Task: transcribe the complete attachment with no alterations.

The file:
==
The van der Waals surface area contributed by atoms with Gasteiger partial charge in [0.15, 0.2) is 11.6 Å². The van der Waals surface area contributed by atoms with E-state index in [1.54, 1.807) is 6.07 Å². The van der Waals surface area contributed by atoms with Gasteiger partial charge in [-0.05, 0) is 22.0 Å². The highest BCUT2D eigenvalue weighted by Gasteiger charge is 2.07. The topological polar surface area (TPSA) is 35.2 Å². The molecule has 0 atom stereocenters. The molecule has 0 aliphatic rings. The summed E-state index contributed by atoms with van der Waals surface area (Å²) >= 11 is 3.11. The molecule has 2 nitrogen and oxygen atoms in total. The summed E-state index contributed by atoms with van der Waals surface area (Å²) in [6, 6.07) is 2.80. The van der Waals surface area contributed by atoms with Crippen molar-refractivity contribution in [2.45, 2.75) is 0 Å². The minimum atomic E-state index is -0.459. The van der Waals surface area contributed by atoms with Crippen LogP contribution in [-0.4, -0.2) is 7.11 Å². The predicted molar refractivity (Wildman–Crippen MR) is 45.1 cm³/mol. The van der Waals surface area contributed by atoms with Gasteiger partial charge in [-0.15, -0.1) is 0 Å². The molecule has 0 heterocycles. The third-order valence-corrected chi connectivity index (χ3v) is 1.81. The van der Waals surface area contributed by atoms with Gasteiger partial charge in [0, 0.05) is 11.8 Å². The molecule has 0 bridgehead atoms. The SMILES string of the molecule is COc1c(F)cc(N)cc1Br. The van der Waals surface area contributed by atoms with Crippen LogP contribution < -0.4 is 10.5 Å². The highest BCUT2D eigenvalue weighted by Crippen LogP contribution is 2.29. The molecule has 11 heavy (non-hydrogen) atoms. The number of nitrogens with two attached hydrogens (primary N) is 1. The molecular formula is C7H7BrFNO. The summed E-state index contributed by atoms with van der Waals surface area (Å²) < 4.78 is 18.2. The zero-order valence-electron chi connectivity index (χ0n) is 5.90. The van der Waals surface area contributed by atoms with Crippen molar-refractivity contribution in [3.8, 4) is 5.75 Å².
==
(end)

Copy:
The van der Waals surface area contributed by atoms with Gasteiger partial charge in [0.15, 0.2) is 11.6 Å². The van der Waals surface area contributed by atoms with E-state index in [1.54, 1.807) is 6.07 Å². The van der Waals surface area contributed by atoms with Gasteiger partial charge in [-0.05, 0) is 22.0 Å². The highest BCUT2D eigenvalue weighted by Gasteiger charge is 2.07. The topological polar surface area (TPSA) is 35.2 Å². The molecule has 0 atom stereocenters. The molecule has 0 aliphatic rings. The summed E-state index contributed by atoms with van der Waals surface area (Å²) >= 11 is 3.11. The molecule has 2 nitrogen and oxygen atoms in total. The summed E-state index contributed by atoms with van der Waals surface area (Å²) in [6, 6.07) is 2.80. The van der Waals surface area contributed by atoms with Crippen molar-refractivity contribution in [2.45, 2.75) is 0 Å². The minimum atomic E-state index is -0.459. The van der Waals surface area contributed by atoms with Crippen LogP contribution in [-0.4, -0.2) is 7.11 Å². The predicted molar refractivity (Wildman–Crippen MR) is 45.1 cm³/mol. The van der Waals surface area contributed by atoms with Gasteiger partial charge in [-0.15, -0.1) is 0 Å². The molecule has 0 heterocycles. The third-order valence-corrected chi connectivity index (χ3v) is 1.81. The van der Waals surface area contributed by atoms with Gasteiger partial charge in [0, 0.05) is 11.8 Å². The molecule has 0 bridgehead atoms. The SMILES string of the molecule is COc1c(F)cc(N)cc1Br. The van der Waals surface area contributed by atoms with Crippen LogP contribution < -0.4 is 10.5 Å². The highest BCUT2D eigenvalue weighted by Crippen LogP contribution is 2.29. The molecule has 11 heavy (non-hydrogen) atoms. The number of nitrogens with two attached hydrogens (primary N) is 1. The molecular formula is C7H7BrFNO. The summed E-state index contributed by atoms with van der Waals surface area (Å²) < 4.78 is 18.2. The zero-order valence-electron chi connectivity index (χ0n) is 5.90. The van der Waals surface area contributed by atoms with Crippen molar-refractivity contribution in [3.8, 4) is 5.75 Å².